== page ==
Two entries from November

For a very short part of November, I decided to write a "poem" every day. The writing turned out to be reflective, but not quite traditionally poetic. I thought I'd share two of the posts here. 

November 2

A Typical Day

It was Sunday so I made scrambled eggs served with toast and strawberry jam from a local farm. The mason jar had a homemade sticker and a square of checkered linen tucked between the rim and the lid. It reminded me of picnics I read about in children’s books back home. Cold sandwiches and fresh fruit and milk and cheese and happy children.

It was chilly but the sun was out. We had visitors and everyone was wearing Giants sweatshirts to celebrate the World Series win. “You have to teach me enough about sports so I can at least hold a superficial conversation,” I whispered to my husband. I made tea. Children ran around the coffee table in a post-Halloween candied craze. I wished for a backyard.

My husband said, “Oh no. The BBC has an update. ‘More than 50 people were killed and at least 100 injured in a suicide bombing close to Pakistan's only border crossing with India.’” We became quiet for a moment. The children kept running, their giggles sounding manic in the silence. “Please don’t say such things in front of the children,” I said and carried the tea things to the kitchen.

For the rest of the afternoon, we talked about college funds and good school districts. I am feeling cramped in this townhouse. I want a backyard. I really want a backyard.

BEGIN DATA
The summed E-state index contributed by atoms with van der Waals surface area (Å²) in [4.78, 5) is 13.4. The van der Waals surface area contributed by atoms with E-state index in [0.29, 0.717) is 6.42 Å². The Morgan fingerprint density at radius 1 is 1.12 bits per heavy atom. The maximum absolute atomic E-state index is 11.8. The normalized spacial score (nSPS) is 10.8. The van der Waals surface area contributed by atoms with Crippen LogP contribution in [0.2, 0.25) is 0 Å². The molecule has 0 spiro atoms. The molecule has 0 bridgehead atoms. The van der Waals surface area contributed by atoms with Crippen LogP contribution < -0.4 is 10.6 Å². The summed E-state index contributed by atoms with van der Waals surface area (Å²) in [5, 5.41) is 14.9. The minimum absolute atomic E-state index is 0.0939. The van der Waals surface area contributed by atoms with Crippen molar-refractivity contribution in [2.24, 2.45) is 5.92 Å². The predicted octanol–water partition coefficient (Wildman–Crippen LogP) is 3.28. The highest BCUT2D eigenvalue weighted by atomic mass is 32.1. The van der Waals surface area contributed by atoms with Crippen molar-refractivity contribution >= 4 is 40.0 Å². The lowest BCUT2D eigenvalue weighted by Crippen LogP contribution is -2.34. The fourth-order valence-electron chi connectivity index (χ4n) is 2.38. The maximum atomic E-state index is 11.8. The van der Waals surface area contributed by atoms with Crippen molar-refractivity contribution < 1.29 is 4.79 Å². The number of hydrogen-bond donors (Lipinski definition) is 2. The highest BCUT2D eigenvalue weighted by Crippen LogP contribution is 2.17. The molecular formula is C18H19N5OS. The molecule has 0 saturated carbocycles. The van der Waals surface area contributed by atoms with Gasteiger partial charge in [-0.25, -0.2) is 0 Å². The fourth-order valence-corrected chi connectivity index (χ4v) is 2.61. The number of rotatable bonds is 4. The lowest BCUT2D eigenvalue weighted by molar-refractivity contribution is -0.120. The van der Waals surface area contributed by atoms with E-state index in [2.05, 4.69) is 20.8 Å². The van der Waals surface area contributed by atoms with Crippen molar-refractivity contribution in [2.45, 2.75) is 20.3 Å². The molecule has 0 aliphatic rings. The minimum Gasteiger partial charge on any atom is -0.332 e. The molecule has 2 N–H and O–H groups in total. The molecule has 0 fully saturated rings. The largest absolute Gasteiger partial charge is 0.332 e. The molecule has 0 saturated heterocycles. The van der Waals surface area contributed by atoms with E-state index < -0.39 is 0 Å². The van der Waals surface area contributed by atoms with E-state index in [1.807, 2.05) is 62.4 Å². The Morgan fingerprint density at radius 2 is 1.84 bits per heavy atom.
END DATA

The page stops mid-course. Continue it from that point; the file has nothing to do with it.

November 1

Old Novembers

How did November come to pass in those years, in that city?

It was such an in-between month. The monsoons were gone, but the winter hadn’t quite arrived.

Mid-month we would celebrate my mother’s birthday with magic-markered messages on sheets of recycled newsprint and a dinner at Mei-Kong where we got toasted almonds on warm stoneware saucers before the meal. The residue of salt on fingertips is still so vivid in my memory that I find myself tracing thumb over index finger in circles, trying to find the abrasive particles, to lick them off.

But what about all other days? The rest of November? When did the fog start rolling in? When did the street vendors set up tea stalls? When did mother bring down suitcases of winter clothes and boxes of chenille comforters from the attic? Was November the harbinger of seasonal change?

No crisp memories. No concrete answers.

Time is lost in time.

Photo by Rebecca McCue